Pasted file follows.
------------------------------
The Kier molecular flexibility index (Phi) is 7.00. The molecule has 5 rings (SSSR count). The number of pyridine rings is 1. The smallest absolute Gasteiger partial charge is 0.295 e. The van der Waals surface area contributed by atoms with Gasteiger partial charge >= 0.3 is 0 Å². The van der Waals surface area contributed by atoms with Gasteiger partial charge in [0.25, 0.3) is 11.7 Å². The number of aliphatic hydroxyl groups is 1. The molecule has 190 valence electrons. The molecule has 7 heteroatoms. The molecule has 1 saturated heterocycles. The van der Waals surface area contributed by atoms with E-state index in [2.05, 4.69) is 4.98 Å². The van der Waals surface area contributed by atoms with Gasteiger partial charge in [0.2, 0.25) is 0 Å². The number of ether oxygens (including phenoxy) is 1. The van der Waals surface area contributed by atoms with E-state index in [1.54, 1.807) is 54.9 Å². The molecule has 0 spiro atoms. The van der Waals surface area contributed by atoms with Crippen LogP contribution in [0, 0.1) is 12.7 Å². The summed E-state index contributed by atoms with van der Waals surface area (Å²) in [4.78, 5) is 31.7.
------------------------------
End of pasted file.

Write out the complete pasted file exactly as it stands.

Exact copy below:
The Kier molecular flexibility index (Phi) is 7.00. The molecule has 5 rings (SSSR count). The number of pyridine rings is 1. The smallest absolute Gasteiger partial charge is 0.295 e. The van der Waals surface area contributed by atoms with Gasteiger partial charge >= 0.3 is 0 Å². The van der Waals surface area contributed by atoms with Gasteiger partial charge in [0.25, 0.3) is 11.7 Å². The number of aliphatic hydroxyl groups is 1. The molecule has 190 valence electrons. The molecule has 7 heteroatoms. The molecule has 1 saturated heterocycles. The van der Waals surface area contributed by atoms with E-state index in [2.05, 4.69) is 4.98 Å². The van der Waals surface area contributed by atoms with Gasteiger partial charge in [0.2, 0.25) is 0 Å². The number of ether oxygens (including phenoxy) is 1. The van der Waals surface area contributed by atoms with E-state index in [1.54, 1.807) is 54.9 Å². The molecule has 0 spiro atoms. The van der Waals surface area contributed by atoms with Crippen LogP contribution in [0, 0.1) is 12.7 Å². The summed E-state index contributed by atoms with van der Waals surface area (Å²) in [4.78, 5) is 31.7.